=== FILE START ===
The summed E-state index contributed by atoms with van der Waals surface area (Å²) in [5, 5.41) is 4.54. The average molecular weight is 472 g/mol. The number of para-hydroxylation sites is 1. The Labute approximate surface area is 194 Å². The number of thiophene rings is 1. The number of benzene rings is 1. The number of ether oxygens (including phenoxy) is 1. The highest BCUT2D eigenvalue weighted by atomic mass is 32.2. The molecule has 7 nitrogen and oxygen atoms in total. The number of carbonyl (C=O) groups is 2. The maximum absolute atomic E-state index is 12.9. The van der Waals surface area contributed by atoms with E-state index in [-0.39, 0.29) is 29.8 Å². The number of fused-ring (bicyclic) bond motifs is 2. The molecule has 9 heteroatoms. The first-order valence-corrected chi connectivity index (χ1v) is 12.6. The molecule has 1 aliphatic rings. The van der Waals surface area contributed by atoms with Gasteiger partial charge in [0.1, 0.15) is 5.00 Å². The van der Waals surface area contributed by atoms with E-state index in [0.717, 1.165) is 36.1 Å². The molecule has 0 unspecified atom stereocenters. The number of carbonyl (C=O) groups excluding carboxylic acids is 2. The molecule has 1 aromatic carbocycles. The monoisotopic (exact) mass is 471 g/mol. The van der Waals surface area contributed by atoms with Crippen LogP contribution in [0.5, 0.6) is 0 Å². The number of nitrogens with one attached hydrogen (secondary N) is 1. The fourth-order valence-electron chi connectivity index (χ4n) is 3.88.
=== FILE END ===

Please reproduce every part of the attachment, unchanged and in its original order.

The summed E-state index contributed by atoms with van der Waals surface area (Å²) in [5, 5.41) is 4.54. The average molecular weight is 472 g/mol. The number of para-hydroxylation sites is 1. The Labute approximate surface area is 194 Å². The number of thiophene rings is 1. The number of benzene rings is 1. The number of ether oxygens (including phenoxy) is 1. The highest BCUT2D eigenvalue weighted by atomic mass is 32.2. The molecule has 7 nitrogen and oxygen atoms in total. The number of carbonyl (C=O) groups is 2. The maximum absolute atomic E-state index is 12.9. The van der Waals surface area contributed by atoms with E-state index in [-0.39, 0.29) is 29.8 Å². The number of fused-ring (bicyclic) bond motifs is 2. The molecule has 9 heteroatoms. The first-order valence-corrected chi connectivity index (χ1v) is 12.6. The molecule has 1 aliphatic rings. The van der Waals surface area contributed by atoms with Gasteiger partial charge in [0.1, 0.15) is 5.00 Å². The van der Waals surface area contributed by atoms with E-state index in [0.717, 1.165) is 36.1 Å². The molecule has 0 unspecified atom stereocenters. The number of carbonyl (C=O) groups excluding carboxylic acids is 2. The molecule has 1 aromatic carbocycles. The monoisotopic (exact) mass is 471 g/mol. The van der Waals surface area contributed by atoms with Crippen LogP contribution in [0.5, 0.6) is 0 Å². The number of nitrogens with one attached hydrogen (secondary N) is 1. The fourth-order valence-electron chi connectivity index (χ4n) is 3.88.